ParserComp: Lockdown

lockdownMore with the ParserComp: Lockdown (Richard Otter).

Story: The protagonist is a janitor at a Science! institute; when play begins, he has just locked the base down and then murdered everyone inside it. The actual game involves him walking around the base and figuring out how to mess up the experiment in order to explode everything.

I think this is aiming to be a psychological thriller, but it doesn’t have quite enough going on in either department.

On the psychological drama side, this is a story about a mass shooting/suicide, told from the perspective of the shooter. The shooter has serious mental health problems and a great deal of resentment, and uncovering this is a major focus of the game. Most of this doesn’t add much to ‘serious mental health problems and a great deal of resentment’, though. On encountering the dead bodies of his former co-workers, we get a little information about how he didn’t like them.

The media res opening suggests that it might be intended as that venerable old saw of psychological thrillers, the Dreadful Past Conveniently Obscured by Amnesia, but – thankfully – this turns out to just be the effect of the player’s limited knowledge, rather than the protagonist’s.

And on the thriller side, there’s kind of a lack of thrills. You’re fortified inside a base, with The Authorities hammering on the door – that’s a reliable premise for building tension over the course of a story, but beyond its initial introduction, it’s basically ignored. You have an objective at the outset of the story, and advance steadily towards that objective until you accomplish it. That’s OK for gameplay purposes, kinda, but really bad for story.

The story isn’t hugely interested in the SF part either; we never really learn what the science guys are studying or why. The parts you can interact with are all rather pulpy: Big Machine With Buttons, Huge Shiny Crystal – but the overactive enthusiasm and melodrama that I generally take as hallmarks of self-conscious science pulp are absent. The principal reason to situate the action in a science base, rather than in any other workplace, is so that puzzles are required to complete the action.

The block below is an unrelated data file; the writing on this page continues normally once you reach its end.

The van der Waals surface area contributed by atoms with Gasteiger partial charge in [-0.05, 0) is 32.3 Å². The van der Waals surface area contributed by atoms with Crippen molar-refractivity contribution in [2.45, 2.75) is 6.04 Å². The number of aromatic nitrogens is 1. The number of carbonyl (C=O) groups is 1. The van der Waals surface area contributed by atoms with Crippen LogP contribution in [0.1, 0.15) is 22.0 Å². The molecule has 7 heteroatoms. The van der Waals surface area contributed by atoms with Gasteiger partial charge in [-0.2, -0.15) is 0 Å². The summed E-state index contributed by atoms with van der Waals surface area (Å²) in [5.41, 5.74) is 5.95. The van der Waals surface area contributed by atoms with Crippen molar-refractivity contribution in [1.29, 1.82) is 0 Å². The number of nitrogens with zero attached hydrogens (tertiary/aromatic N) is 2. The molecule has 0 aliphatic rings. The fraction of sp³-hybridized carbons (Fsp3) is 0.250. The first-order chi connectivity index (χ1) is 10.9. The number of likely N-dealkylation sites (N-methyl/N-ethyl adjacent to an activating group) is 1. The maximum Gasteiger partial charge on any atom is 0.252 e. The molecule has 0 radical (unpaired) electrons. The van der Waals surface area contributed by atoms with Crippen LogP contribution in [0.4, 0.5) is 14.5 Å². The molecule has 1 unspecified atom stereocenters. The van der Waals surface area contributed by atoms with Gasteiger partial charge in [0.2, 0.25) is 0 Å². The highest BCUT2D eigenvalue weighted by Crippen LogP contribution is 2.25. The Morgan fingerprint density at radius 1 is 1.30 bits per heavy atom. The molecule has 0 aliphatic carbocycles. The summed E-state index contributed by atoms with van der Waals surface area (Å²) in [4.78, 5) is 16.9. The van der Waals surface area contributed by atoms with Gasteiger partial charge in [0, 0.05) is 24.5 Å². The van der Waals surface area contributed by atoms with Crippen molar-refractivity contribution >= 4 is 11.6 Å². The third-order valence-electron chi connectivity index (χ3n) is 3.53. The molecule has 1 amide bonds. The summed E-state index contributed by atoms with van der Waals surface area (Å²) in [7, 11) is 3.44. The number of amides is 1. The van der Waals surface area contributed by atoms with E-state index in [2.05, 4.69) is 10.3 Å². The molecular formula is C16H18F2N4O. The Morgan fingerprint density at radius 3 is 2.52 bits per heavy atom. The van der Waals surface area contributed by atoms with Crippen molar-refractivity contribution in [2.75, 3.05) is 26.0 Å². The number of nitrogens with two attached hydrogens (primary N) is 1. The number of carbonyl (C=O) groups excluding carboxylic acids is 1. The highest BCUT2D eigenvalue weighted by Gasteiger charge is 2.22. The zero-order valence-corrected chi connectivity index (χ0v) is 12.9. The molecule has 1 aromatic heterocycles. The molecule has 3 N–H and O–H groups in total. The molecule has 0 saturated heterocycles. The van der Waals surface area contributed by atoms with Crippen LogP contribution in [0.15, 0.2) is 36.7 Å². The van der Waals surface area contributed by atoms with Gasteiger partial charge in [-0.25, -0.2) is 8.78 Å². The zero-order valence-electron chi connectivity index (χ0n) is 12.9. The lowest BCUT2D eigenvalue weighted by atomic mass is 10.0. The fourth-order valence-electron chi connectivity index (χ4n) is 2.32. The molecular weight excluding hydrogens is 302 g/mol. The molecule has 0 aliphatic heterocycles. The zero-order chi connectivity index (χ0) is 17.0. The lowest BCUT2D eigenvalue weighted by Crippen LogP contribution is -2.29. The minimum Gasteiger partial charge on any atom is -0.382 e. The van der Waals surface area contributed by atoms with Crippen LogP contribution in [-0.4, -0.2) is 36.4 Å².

2.

Writing:

You speed read the document which is your annual appraisal written by John Myers. Although the document does mention your overall performance it seems to be mainly be about your mental stability. A number of lines stand out, “prolonged depression”, “strong feelings of anger”, “delusions and hallucinations”, “inability to cope with daily problems and activities”, “denial of obvious problems”, “suicidal thoughts” and so on.

One further section catches your eye. “Williams has a habit of introducing himself as a Junior Technician and has stopped wearing his Maintenance badge.”

This kind of verges out of the normal territory of an appraisal and into a psychiatric report – the language is largely about the PC’s internal states, which you don’t really care about if you’re seeking justifications to fire someone – but in writing terms, the problem is that it’s a big old violation of Show Don’t Tell. I was put in mind of an old Adam Cadre review of Kim Stanley Robinson’s approach to characterisation and worldbuilding: